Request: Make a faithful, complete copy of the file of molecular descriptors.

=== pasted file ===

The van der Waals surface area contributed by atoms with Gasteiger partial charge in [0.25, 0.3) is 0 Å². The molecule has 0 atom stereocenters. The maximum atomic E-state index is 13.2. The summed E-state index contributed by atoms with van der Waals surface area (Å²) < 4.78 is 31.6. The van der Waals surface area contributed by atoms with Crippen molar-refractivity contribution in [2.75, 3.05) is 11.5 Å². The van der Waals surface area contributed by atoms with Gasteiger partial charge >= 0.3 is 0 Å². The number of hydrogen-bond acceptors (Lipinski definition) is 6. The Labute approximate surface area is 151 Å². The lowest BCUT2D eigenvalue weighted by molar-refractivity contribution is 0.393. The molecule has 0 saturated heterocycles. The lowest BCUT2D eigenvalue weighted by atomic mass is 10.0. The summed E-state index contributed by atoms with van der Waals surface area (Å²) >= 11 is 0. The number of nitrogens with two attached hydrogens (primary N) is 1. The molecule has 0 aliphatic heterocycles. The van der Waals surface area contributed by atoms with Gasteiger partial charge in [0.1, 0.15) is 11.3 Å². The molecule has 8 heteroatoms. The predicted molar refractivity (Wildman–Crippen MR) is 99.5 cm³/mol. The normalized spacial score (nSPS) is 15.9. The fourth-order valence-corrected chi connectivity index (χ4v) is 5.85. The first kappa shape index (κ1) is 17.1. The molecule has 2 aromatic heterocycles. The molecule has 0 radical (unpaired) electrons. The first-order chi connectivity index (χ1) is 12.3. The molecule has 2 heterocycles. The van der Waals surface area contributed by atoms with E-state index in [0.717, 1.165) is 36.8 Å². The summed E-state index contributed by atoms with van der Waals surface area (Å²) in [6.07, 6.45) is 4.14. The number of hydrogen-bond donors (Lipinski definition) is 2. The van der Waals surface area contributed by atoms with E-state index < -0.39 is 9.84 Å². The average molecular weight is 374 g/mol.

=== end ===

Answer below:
The van der Waals surface area contributed by atoms with Gasteiger partial charge in [0.25, 0.3) is 0 Å². The molecule has 0 atom stereocenters. The maximum atomic E-state index is 13.2. The summed E-state index contributed by atoms with van der Waals surface area (Å²) < 4.78 is 31.6. The van der Waals surface area contributed by atoms with Crippen molar-refractivity contribution in [2.75, 3.05) is 11.5 Å². The van der Waals surface area contributed by atoms with Gasteiger partial charge >= 0.3 is 0 Å². The number of hydrogen-bond acceptors (Lipinski definition) is 6. The Labute approximate surface area is 151 Å². The lowest BCUT2D eigenvalue weighted by molar-refractivity contribution is 0.393. The molecule has 0 saturated heterocycles. The lowest BCUT2D eigenvalue weighted by atomic mass is 10.0. The summed E-state index contributed by atoms with van der Waals surface area (Å²) >= 11 is 0. The number of nitrogens with two attached hydrogens (primary N) is 1. The molecule has 0 aliphatic heterocycles. The van der Waals surface area contributed by atoms with Gasteiger partial charge in [0.1, 0.15) is 11.3 Å². The molecule has 8 heteroatoms. The predicted molar refractivity (Wildman–Crippen MR) is 99.5 cm³/mol. The normalized spacial score (nSPS) is 15.9. The fourth-order valence-corrected chi connectivity index (χ4v) is 5.85. The first kappa shape index (κ1) is 17.1. The molecule has 2 aromatic heterocycles. The molecule has 0 radical (unpaired) electrons. The first-order chi connectivity index (χ1) is 12.3. The molecule has 2 heterocycles. The van der Waals surface area contributed by atoms with E-state index in [0.717, 1.165) is 36.8 Å². The summed E-state index contributed by atoms with van der Waals surface area (Å²) in [6.07, 6.45) is 4.14. The number of hydrogen-bond donors (Lipinski definition) is 2. The van der Waals surface area contributed by atoms with E-state index < -0.39 is 9.84 Å². The average molecular weight is 374 g/mol.